What Role Do Medical Expenses Play in my Personal Injury Case?
If you were injured in an accident, the amount of medical expenses — and the types of expenses — you incur can have a big impact on the settlement offer from an insurance company.
Medical bills, known in the insurance world as medical special damages, are part of the formula that insurance adjusters use to calculate your total damages. But that formula does not treat all medical expenses the same. There are a lot of variables in play when calculating medical special damages.
What Are Some of the More Common Types of Medical Expenses Claimed in Personal Injury Cases?
- Hospital bills
- Physical therapy bills
- Other doctor bills
- Lab fees
- Pain management
- Cost of prescription medication.
What Factors Are Considered When Calculating Medical Damages?
- Diagnosis versus treatment: If a doctor runs up costly medical bills that consist mostly of diagnostic tests, it could affect the amount of money the insurance company offers in your settlement, especially if your injury didn’t end up needing much treatment. The insurance adjuster might use a lower multiplier when figuring out damages based on diagnostic tests.
- The kinds of doctors you see: Insurance companies tend to favor conventional medicine. Doctors, hospitals and medical clinics are more often viewed as legitimate claims, as opposed to physical therapists, chiropractors, acupuncturists and other non-traditional forms of treatment. Even though these less conventional forms of medicine are often less expensive than hospitals or doctors’ offices, the insurance company will usually these types of treatment less weight, unless a doctor prescribed the treatment.
- How long it took to treat the injury: The amount of time you spent being treated for your injuries will play a role in the money offered by the insurance company. It’s a logical argument that the longer you spent being treated and healing from your injuries, the more pain and suffering you experienced. Pain and suffering is an added elements of damages on top of your medical bills. In evaluating your claim, Insurance adjusters take all of your medical bills, add them together, then multiply that number to come up with a number for your pain and suffering. But keep in mind that if the extended treatment was exclusively at a chiropractor’s office or something similar, insurance companies might be skeptical about the seriousness of your injury despite the effectiveness of the care you received with a chiropractor or physical therapist.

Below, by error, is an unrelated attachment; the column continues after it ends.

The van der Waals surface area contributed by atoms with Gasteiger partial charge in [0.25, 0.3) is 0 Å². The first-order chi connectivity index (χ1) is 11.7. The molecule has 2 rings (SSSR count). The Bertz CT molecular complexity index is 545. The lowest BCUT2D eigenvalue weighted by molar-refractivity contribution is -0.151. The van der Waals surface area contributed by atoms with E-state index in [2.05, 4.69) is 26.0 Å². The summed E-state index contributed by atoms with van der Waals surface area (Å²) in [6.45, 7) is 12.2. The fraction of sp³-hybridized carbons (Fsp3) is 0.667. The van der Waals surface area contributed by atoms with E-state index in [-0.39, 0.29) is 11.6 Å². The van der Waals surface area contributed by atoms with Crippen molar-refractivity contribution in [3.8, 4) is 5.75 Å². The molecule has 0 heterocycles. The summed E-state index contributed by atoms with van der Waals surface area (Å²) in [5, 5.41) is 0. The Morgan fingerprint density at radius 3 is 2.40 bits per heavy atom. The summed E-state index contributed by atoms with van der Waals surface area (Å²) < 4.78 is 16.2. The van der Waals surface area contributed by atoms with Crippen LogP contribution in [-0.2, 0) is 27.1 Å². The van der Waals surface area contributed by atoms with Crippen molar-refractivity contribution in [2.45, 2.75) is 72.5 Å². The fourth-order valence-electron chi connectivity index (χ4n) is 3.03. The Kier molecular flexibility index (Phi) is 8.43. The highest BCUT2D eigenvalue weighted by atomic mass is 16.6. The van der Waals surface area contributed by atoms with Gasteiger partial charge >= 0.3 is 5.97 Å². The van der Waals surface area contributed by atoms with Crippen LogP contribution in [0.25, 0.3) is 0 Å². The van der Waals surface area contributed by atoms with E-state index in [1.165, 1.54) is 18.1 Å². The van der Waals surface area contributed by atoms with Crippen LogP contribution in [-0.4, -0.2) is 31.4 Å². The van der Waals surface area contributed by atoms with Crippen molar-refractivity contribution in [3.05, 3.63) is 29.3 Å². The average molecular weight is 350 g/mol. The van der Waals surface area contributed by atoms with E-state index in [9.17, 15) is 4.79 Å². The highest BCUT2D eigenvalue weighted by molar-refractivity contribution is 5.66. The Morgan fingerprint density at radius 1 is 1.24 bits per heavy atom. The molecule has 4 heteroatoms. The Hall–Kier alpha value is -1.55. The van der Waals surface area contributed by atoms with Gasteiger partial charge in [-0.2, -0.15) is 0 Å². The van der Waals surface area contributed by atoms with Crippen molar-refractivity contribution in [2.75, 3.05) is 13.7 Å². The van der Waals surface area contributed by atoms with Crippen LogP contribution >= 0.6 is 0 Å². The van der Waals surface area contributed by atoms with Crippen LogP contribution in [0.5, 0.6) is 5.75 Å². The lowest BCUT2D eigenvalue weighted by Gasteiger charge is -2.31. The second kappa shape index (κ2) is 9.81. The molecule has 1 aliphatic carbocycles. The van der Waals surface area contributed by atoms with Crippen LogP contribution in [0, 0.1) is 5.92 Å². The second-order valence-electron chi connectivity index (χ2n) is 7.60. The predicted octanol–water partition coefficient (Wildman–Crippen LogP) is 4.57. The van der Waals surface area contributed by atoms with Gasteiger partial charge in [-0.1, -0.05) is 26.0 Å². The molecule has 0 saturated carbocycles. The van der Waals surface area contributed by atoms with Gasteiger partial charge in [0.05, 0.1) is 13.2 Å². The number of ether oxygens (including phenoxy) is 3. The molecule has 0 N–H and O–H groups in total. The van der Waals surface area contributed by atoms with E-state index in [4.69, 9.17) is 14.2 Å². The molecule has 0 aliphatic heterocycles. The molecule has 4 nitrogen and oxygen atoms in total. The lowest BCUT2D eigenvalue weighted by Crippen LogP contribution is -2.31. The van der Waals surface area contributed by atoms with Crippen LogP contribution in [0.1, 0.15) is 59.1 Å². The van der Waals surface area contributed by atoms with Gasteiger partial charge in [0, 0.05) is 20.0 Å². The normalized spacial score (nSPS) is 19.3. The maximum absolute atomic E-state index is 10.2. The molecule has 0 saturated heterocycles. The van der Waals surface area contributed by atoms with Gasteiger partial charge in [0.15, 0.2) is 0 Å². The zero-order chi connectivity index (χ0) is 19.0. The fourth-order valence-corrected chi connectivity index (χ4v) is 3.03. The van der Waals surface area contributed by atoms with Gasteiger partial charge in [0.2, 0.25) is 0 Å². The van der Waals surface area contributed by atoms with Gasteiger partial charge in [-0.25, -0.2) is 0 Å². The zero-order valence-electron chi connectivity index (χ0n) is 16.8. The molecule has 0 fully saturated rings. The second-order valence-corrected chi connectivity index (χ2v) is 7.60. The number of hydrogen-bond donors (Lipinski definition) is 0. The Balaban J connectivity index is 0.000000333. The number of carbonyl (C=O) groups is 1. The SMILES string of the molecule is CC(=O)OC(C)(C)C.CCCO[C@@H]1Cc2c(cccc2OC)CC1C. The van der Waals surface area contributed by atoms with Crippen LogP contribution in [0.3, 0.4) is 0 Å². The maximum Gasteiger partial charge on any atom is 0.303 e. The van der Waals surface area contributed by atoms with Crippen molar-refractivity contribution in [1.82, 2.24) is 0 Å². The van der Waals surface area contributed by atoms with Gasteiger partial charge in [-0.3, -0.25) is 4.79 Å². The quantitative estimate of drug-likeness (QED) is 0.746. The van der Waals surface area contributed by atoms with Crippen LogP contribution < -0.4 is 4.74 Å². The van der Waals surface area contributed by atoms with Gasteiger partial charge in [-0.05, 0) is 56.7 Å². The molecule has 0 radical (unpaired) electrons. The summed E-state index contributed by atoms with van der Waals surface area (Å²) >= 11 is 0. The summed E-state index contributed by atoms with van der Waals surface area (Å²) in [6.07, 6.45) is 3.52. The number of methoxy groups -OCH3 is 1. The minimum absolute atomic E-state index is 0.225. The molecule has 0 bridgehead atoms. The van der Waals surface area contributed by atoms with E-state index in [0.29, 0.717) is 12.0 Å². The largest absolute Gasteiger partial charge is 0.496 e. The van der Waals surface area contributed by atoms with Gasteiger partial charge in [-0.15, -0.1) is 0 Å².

- Where you were treated: Even if your doctor prescribes physical therapy or other forms of treatment, if the treatment took place outside the traditional doctor’s office, an insurance adjuster might use a lower multiplier when calculating the damages. If you sought physical therapy or nontraditional care on your own without a doctor telling you to do so, you can expect the insurance company to try to discount that claim even more even though the care was effective.
It’s important to remember that insurance companies are always looking for ways to pay you the least amount of money possible. They are acting on their own behalf, not yours. That’s why it’s crucial you hire an experienced personal injury attorney to advocate for you and get the settlement you deserve.
If you have been in an accident that has affected aspects of your life and daily routine, take action and contact The Callahan Law Firm today for help.